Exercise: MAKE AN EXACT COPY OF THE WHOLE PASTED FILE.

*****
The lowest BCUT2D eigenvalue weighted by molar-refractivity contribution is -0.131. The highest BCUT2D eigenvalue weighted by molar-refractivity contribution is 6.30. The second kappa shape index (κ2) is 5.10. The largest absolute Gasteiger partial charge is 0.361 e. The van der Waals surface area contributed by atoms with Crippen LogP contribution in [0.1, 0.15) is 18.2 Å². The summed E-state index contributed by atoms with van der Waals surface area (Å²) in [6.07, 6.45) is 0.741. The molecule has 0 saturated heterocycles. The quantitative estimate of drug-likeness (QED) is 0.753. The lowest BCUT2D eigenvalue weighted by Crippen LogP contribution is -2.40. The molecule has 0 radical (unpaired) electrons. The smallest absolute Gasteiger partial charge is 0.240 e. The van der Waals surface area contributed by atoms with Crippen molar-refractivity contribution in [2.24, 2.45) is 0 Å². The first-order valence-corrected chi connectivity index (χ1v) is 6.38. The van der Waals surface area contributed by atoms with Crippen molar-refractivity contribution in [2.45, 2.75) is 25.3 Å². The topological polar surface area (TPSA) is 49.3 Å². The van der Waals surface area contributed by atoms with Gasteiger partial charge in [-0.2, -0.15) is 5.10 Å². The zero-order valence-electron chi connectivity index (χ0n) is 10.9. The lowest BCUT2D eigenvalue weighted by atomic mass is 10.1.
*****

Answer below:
The lowest BCUT2D eigenvalue weighted by molar-refractivity contribution is -0.131. The highest BCUT2D eigenvalue weighted by molar-refractivity contribution is 6.30. The second kappa shape index (κ2) is 5.10. The largest absolute Gasteiger partial charge is 0.361 e. The van der Waals surface area contributed by atoms with Crippen LogP contribution in [0.1, 0.15) is 18.2 Å². The summed E-state index contributed by atoms with van der Waals surface area (Å²) in [6.07, 6.45) is 0.741. The molecule has 0 saturated heterocycles. The quantitative estimate of drug-likeness (QED) is 0.753. The lowest BCUT2D eigenvalue weighted by Crippen LogP contribution is -2.40. The molecule has 0 radical (unpaired) electrons. The smallest absolute Gasteiger partial charge is 0.240 e. The van der Waals surface area contributed by atoms with Crippen molar-refractivity contribution in [2.24, 2.45) is 0 Å². The first-order valence-corrected chi connectivity index (χ1v) is 6.38. The van der Waals surface area contributed by atoms with Crippen molar-refractivity contribution in [2.45, 2.75) is 25.3 Å². The topological polar surface area (TPSA) is 49.3 Å². The van der Waals surface area contributed by atoms with Gasteiger partial charge in [-0.2, -0.15) is 5.10 Å². The zero-order valence-electron chi connectivity index (χ0n) is 10.9. The lowest BCUT2D eigenvalue weighted by atomic mass is 10.1.